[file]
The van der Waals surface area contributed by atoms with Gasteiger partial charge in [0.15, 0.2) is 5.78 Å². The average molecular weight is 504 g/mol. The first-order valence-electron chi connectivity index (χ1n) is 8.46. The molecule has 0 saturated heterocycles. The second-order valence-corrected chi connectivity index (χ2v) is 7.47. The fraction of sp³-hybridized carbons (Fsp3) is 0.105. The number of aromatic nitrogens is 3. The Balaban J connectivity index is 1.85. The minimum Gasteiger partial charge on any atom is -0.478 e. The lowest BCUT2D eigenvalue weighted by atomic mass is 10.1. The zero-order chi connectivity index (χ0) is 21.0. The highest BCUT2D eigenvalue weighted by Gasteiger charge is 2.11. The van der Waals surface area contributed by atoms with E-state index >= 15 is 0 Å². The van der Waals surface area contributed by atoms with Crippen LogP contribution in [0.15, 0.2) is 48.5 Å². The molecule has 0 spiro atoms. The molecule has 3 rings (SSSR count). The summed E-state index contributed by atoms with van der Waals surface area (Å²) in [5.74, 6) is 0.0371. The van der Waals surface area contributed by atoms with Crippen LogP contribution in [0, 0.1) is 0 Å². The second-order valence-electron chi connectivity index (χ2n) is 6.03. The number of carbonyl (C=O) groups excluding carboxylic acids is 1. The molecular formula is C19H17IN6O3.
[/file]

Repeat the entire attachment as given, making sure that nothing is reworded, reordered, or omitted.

The van der Waals surface area contributed by atoms with Gasteiger partial charge in [0.15, 0.2) is 5.78 Å². The average molecular weight is 504 g/mol. The first-order valence-electron chi connectivity index (χ1n) is 8.46. The molecule has 0 saturated heterocycles. The second-order valence-corrected chi connectivity index (χ2v) is 7.47. The fraction of sp³-hybridized carbons (Fsp3) is 0.105. The number of aromatic nitrogens is 3. The Balaban J connectivity index is 1.85. The minimum Gasteiger partial charge on any atom is -0.478 e. The lowest BCUT2D eigenvalue weighted by atomic mass is 10.1. The zero-order chi connectivity index (χ0) is 21.0. The highest BCUT2D eigenvalue weighted by Gasteiger charge is 2.11. The van der Waals surface area contributed by atoms with E-state index >= 15 is 0 Å². The van der Waals surface area contributed by atoms with Crippen LogP contribution in [0.15, 0.2) is 48.5 Å². The molecule has 0 spiro atoms. The molecule has 3 rings (SSSR count). The summed E-state index contributed by atoms with van der Waals surface area (Å²) in [5.74, 6) is 0.0371. The van der Waals surface area contributed by atoms with Crippen LogP contribution in [0, 0.1) is 0 Å². The second-order valence-electron chi connectivity index (χ2n) is 6.03. The number of carbonyl (C=O) groups excluding carboxylic acids is 1. The molecular formula is C19H17IN6O3.